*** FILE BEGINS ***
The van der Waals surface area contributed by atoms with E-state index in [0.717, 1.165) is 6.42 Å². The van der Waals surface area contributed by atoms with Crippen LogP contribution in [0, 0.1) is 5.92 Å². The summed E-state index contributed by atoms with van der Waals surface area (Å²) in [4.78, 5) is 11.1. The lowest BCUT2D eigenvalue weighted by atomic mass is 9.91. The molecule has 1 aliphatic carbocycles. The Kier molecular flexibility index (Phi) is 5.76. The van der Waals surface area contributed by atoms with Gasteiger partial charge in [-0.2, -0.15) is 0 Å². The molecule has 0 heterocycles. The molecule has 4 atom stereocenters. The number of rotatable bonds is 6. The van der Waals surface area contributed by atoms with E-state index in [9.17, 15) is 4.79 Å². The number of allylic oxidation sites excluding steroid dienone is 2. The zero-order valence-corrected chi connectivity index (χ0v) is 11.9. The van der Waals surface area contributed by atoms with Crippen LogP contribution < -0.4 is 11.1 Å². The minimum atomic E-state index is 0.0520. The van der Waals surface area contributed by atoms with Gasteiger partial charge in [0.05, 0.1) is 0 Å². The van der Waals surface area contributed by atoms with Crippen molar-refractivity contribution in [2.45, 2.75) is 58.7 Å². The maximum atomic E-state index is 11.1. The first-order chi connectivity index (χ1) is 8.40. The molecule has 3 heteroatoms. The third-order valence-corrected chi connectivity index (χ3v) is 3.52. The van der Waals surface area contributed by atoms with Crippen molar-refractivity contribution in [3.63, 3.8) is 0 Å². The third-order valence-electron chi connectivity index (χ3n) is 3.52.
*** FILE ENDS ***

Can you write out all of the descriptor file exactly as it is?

The van der Waals surface area contributed by atoms with E-state index in [0.717, 1.165) is 6.42 Å². The van der Waals surface area contributed by atoms with Crippen LogP contribution in [0, 0.1) is 5.92 Å². The summed E-state index contributed by atoms with van der Waals surface area (Å²) in [4.78, 5) is 11.1. The lowest BCUT2D eigenvalue weighted by atomic mass is 9.91. The molecule has 1 aliphatic carbocycles. The Kier molecular flexibility index (Phi) is 5.76. The van der Waals surface area contributed by atoms with Gasteiger partial charge in [-0.2, -0.15) is 0 Å². The molecule has 0 heterocycles. The molecule has 4 atom stereocenters. The number of rotatable bonds is 6. The van der Waals surface area contributed by atoms with E-state index in [9.17, 15) is 4.79 Å². The number of allylic oxidation sites excluding steroid dienone is 2. The zero-order valence-corrected chi connectivity index (χ0v) is 11.9. The van der Waals surface area contributed by atoms with Crippen LogP contribution < -0.4 is 11.1 Å². The minimum atomic E-state index is 0.0520. The van der Waals surface area contributed by atoms with Gasteiger partial charge in [0.05, 0.1) is 0 Å². The van der Waals surface area contributed by atoms with Crippen molar-refractivity contribution in [2.45, 2.75) is 58.7 Å². The maximum atomic E-state index is 11.1. The first-order chi connectivity index (χ1) is 8.40. The molecule has 3 heteroatoms. The third-order valence-corrected chi connectivity index (χ3v) is 3.52. The van der Waals surface area contributed by atoms with Crippen molar-refractivity contribution in [3.63, 3.8) is 0 Å². The third-order valence-electron chi connectivity index (χ3n) is 3.52.